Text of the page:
• Remarks Owner of G 7530-7540.Granddaughter of King Khufu, builder of the Great Pyramid, and wife of either Khafre or Menkaure. Her unique underground chapel (labeled G 7530-7540) preserves beautifully carved and painted scenes of the queen and her royal family, as well as servants, artisans, and funerary priests. The scenes also depict the sort of rich burial goods that would have been placed in Meresankh’s tomb: statues and fine furniture; boxes containing food, clothing, and jewelry; even a representation of the black granite sarcophagus that was actually found in situ in her burial chamber. Chapel entrance architrave, jambs, reveals and drum inscribed for Meresankh, idenitifed as [mAAt Hr stX wrt Hts nbwj xt Hr wrt Hst DHwtj smrt Hr mrt=f sAt nswt n Xt=f Hmt nswt mrt] seer of Horus and Seth, great one of the hetes-scepter of the Two Lords, khet-priestess of Horus, great of praises of Thoth, companion of Horus, his beloved, king's daughter of his body, beloved king's wife; in situ in G 7530-7540. Appears in chapel relief of main room: seated holding lotus (south wall); standing with her mother (east wall), idenitifed as [wrt Hts] great one of the hetes-scepter; on pillars (north wall), idenitifed as [tjst Hr] intimate(?) of Horus; seated at offering table, standing north of false door and on central pillar, and with her mother and son (west wall), idenitifed as [Hm-nTr DHwtj wrt Hts nbtj Hm-nTr bApf Hm-nTr HwtHr nbt jwnt smAwt mrjj nbtj] priestess of Thoth, great one of the hetes-scepter of the Two Ladies, priestess of Bapef, priestess of Hathor Mistress-of-Dendera, consort of him who is beloved of the Two Ladies; in situ in G 7530-7540. Also appears on all walls of offering (west) room; in situ in G 7530-7540. Architrave on north wall of north room inscribed for Meresankh; uninscribed statues may also represent Meresankh (along with other female family members); in situ in G 7530-7540. Black granite sarcophagus (Cairo JE 54935) inscribed for Meresankh, idenitifed as [xrp sSmtjw SnDt] director of butchers of the 'Acacia House'; in situ in burial chamber of G 7530-7540. Incomplete limestone statue of Meresankh (MFA 30.1457) and pair statue of Meresankh and Hetepheres II (MFA 30.1456); found displaced in debris of main room. Mother ([mwt=f] his mother) of Nebemakhet (owner of G 8172 = Lepsius 86). Appears in relief of inner chapel (above doorway in eastern wall), identified as [mAAt Hr stX wrt Hts wrt Hst Hmt nswt] seer of Horus and Seth, great one of the hetes-scepter, great of praises, king's wife; in situ in G 8172. Also mentioned in the tomb of her steward Khemetnu (owner of G 5210).

Modern People

  • George Andrew Reisner

    • Type Author
    • Nationality & Dates American, 1867–1942
    • Remarks Egyptologist, archaeologist; Referred to as "the doctor" and "mudir" (Arabic for "director") in the excavation records. Nationality and life dates from Who was Who in Egyptology.
  • Selim Hassan (Bey)

    • Type Mentioned on page
    • Nationality & Dates Egyptian, 1886–1961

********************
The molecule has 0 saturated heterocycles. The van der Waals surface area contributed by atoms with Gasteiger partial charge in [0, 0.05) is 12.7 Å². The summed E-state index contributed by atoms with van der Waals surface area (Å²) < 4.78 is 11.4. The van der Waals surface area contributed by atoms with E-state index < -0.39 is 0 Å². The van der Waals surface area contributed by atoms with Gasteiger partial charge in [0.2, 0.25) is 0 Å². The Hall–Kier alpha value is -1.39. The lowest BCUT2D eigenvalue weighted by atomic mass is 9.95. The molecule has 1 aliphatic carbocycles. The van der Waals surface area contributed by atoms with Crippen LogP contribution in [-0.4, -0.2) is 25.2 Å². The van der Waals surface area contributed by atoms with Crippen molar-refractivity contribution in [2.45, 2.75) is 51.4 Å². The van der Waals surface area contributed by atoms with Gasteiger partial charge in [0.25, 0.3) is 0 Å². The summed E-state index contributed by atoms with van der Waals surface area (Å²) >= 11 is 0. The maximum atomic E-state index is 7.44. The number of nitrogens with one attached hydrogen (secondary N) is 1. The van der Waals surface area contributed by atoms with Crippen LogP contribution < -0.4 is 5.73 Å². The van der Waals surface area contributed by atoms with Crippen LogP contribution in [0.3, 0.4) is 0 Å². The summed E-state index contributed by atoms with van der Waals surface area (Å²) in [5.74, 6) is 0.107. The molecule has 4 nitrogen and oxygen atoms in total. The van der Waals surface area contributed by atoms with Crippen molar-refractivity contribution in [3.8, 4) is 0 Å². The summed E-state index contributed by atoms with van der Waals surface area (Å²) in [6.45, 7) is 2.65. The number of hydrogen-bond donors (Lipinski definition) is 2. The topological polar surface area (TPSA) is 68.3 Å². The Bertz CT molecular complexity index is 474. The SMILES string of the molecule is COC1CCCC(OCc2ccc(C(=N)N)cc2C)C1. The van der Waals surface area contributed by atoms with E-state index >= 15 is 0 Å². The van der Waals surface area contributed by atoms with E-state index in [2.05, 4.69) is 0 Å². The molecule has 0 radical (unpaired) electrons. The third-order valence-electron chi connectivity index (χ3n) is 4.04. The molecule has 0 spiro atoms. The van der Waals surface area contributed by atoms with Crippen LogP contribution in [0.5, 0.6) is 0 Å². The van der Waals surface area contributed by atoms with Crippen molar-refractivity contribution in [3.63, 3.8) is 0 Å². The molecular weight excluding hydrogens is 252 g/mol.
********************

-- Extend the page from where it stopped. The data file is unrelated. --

• Remarks Egyptologist; Sub Director General. Nationality and life dates from Who was Who in Egyptology. (1886-1961) Egyptian Egyptologist; born Mit-Nagi, 15 April 1886, he studied at the Higher Teacher's College, Cairo under Kamal (q.v.); in 1912 he became a teacher and in 1921 obtained a post in the Egyptian Museum as assistant keeper; he studied in Paris 1923-7 at the Ecole Pratique des Hautes Etudes; he was the first Egyptian to be appointed as a Professor of Egyptology in the Universitv of Cairo, 1928 - 36; he was later made Deputy Director of the Egyptian Antiquities Service responsible for the care of all monuments in the Nile valley, 1936-39; Ph.D. Vienna University, 1935; stimulated by the archaeological work of P. E. Newberry (q.v.) and Junker (q.v.)he began an active career in excavations with the clearance of some of the Giza mastabas in 1929; the excavations carried on by him in this necropolis continued until 1939 by which time a great deal of digging had been achieved, published in 10 parts; he also cleared the Sphinx and its temple, for the first time completely digging out the great amphitheatre around it and ensuring that it would not be buried by send again so easily; he wrote a study on this work and on the temple of Amenhotep II here; in addition the so-called Fourth Pyramid or the palace-façade tomb of Queen Khent-kawes of the Fourth Dynasty was investigated and also the funerary town of the priests associated with it; he later worked on the Unas causeway at Saqqara and at the valley temple of this king, discovering some of the mastabas in this area and two great subterranean tombs dated to the Second Dynasty; his final excavations at Giza were carried out on the east and south faces of the Great Pyramid and at the mortuary temple of King Khufu, 1938-9; he also took part in the campaign to save the monments of Nubia, and wrote a report on this subject; he published about 53 books and articles on Egyptological subjects in English, French, and Arabic, Hymnes religieux du Moyen Empire, 1928; Le Poème dit de Pentaour et Le rapport officiel sur la bataiILe de Qadesh , 1929; Excavations at Giza, 10 pts., 1929-60; The Sphinx. Its History in the Light of recent Excavations, 1949; Report on the Monunents of Nubia,1955Excavations at Saqqara 1937-8, 3 vols., 1975; in Arabic Literature of Ancient Egpt, 2 vols.; Ancient Egypt from Prehistoric Times to the Age of Rameses 11, 6 vols.; he died in Giza, 30 Sept. 1961. AfO 20 (1963), 310 (H. Brunner); Archaeology 14, no, 4 (1961, 293; ASAE 58 (1964), 61- 84 (bibl.) (Dia Abou-Ghazi); Orientalia 31 (1962), 271; Goettinger Miszellen 76 (1984), 78-80; Reid, JAOS 105 (1985), 237, 241-44.